Tangerines - symbol of winter holidays
Christmas mood in Russia starts with a smell of tangerines. They became a symbol of New year long ago in the Soviet times when tangerines were a hard-to-get thing.  These fruits were served only once a year - during New Year holidays. Now they can be bought everywhere whenever you want. When December starts Russian people buy huge boxes of tangerines or manadines as we call them, spread this amazing citrus scent creating holiday atmosphere that everyone knows :)

Russian Salad Olivier
You were not celebrating New Year in Russia if you did't eat russian salad Olivier. It's the first thing people cook on December 31st. Nice thing about it - it's definitely a festive salad, which makes us miss it after a long year. Olivier salad is usually made with boiled potatoes and carrots, pickles, green peas, eggs, chicken or bologna and mayonnaise - very important ingedient. Yes, Russians love mayonnaise a lot and put it in many other salads.

President's speech
Just before midnight, the Russian President addresses the nation with a short speech in which he reflects on the past year and thanks the people for their support. Right after the speech, the chiming clock on the Kremlin’s Spasskaya Tower is shown counting down the last few seconds of the year.

How russians welcome New Year
Russians welcome the New Year by screaming “S Novim Godom!” Champagne flows freely for the first toast to the New Year. The first toast is simple - "To the New Year, to the new happiness!" This is the happiest moment of the night and traditionally people stay home with family to meet  New Year, after that they go out for a walk to watch fireworks or party.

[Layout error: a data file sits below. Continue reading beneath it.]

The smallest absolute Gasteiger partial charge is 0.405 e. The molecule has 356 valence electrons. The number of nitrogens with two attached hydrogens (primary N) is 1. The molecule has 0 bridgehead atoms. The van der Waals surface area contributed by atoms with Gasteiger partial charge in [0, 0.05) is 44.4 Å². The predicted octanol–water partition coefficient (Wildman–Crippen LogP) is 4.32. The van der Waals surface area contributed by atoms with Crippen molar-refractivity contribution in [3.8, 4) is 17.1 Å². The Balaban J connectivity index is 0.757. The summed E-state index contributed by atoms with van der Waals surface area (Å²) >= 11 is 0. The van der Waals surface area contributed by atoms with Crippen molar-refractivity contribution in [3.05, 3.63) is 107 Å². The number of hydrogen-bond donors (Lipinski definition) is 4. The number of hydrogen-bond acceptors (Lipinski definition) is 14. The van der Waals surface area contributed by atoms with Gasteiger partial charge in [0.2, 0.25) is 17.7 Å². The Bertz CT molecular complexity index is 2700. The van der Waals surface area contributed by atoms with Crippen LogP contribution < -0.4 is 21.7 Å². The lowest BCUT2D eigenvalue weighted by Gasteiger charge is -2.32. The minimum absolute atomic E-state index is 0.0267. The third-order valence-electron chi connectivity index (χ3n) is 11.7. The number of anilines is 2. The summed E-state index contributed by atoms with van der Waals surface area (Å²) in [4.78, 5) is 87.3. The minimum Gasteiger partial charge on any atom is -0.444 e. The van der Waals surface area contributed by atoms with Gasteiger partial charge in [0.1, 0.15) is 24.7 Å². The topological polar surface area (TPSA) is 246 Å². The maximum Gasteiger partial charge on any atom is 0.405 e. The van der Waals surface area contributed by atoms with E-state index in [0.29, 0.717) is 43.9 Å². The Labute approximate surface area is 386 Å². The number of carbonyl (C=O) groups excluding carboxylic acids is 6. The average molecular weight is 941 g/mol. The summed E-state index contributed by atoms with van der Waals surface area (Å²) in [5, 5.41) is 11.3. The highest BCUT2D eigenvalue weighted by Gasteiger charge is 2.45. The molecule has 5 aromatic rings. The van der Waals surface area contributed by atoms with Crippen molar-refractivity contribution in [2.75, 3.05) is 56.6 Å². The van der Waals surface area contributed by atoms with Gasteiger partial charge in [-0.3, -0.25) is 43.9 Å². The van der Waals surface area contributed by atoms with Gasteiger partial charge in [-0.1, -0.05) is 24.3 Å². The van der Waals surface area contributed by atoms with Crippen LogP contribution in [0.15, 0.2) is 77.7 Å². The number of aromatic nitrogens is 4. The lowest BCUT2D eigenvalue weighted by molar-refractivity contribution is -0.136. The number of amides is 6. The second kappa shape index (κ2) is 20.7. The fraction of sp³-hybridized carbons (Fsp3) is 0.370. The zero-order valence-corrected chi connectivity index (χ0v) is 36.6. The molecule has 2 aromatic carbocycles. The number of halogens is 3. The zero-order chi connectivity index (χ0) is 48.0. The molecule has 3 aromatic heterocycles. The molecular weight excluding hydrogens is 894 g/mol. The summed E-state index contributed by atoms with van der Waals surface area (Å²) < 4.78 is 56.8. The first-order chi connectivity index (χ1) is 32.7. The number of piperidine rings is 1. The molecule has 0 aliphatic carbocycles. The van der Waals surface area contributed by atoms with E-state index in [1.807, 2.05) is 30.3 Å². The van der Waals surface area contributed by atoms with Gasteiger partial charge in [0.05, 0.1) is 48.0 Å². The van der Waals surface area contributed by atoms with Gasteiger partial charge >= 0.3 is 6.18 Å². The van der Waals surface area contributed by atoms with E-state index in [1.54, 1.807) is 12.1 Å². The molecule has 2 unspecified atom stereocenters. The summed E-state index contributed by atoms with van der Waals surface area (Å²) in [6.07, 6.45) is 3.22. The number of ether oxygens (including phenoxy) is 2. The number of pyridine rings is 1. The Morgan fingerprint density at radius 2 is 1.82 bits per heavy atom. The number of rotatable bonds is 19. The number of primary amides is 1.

How to make a wish
Russians believe that any wish made on New Year's Eve will certainly come true. They wait for the clock to struck 12, write their desires on paper and burn it on candle. Then this ash is mixed in glass of champagne and consumed by them. This is associated with  russian famous wish making  traditions.

Old New Year
After 2 weeks of New Year celebration a little wonder happens - New Year knocks on our door again, but this time as Old New Year. What an amazing tradition to have another opportunity to meet close friends again, light up the candles and share happiness. Where this strange holiday comes from? Again,  from the old Orthodox calendar.  On January 13th at night people gather families and friends at rich dinner table. The atmosphere is more quite than on New Year's Eve, but there is a special custom when kids visit all houses around to sing carols and wish prosperity, sifting seeds beside the doors that can' t be swept till the end of holidays.

Tonight is Christmas and I believe this night is special. Be thankful for what you experienced last year, for people you met and places you visited. Make a wish and let it come true.

С Рождеством Христовым!